0

Hi,
I the below code i could see 2 constructors and 3 destructors being called....i want to know why....can anyone help me in knowing this???

class e
{

public:
	e()
		{
				cout<<"Contructor\n";
		}
	~e()
		{
				cout<<"Destructor\n";
		}
	void f(e e1)
		{
				cout<<"In e\n";
		}
};
int main(int argc, char* argv[])
{
	{
	e ee;
	e ee1;
	ee.f(ee1);
	//printf("Hello World!\n");
	//cout<<"Raghava"<<endl;
	}
	int t;
	cin>>t;
	return 0;
}
2
Contributors
1
Reply
2
Views
9 Years
Discussion Span
Last Post by WolfPack
0
ee.f(eel)

This line passes the object eel into function f by value. So f creates a copy of eel inside it. The constructor used here is a seperate constructor called the copy constructor. Because you have to defined it, C++ uses an implicitly defined default copy constructor and nothing is displayed. But underneath the scenes, this default copy constructor is called.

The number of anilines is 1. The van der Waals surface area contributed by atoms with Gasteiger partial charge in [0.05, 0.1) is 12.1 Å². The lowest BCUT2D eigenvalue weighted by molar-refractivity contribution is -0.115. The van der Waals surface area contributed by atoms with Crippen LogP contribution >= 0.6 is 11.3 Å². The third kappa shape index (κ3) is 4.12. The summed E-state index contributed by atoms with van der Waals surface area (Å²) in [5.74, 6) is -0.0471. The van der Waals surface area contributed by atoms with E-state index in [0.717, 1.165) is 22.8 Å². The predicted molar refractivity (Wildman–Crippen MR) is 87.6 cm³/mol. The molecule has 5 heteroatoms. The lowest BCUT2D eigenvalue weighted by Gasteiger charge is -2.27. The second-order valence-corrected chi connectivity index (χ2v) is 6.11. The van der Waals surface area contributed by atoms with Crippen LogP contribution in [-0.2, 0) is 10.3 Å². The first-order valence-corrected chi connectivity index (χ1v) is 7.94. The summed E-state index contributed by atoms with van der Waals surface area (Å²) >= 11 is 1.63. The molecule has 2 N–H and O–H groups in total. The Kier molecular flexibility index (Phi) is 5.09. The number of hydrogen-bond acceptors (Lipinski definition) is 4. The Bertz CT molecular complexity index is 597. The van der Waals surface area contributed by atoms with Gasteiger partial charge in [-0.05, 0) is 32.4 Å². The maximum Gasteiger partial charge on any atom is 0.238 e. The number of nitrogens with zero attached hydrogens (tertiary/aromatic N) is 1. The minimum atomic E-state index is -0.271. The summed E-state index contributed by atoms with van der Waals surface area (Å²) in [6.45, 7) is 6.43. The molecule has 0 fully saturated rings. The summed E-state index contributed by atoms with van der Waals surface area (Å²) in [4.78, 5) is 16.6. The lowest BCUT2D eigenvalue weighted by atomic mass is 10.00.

Define the class as below and see the output.

class e
{

public:
    e()
        {
                cout<<"Contructor\n";
        }
    e(e &e_instance)
        {
                cout<<"copy Contructor\n";
        }

    ~e()
        {
                cout<<"Destructor\n";
        }
    void f(e e1)
        {
                cout<<"In e\n";
        }
};
This topic has been dead for over six months. Start a new discussion instead.
Have something to contribute to this discussion? Please be thoughtful, detailed and courteous, and be sure to adhere to our posting rules.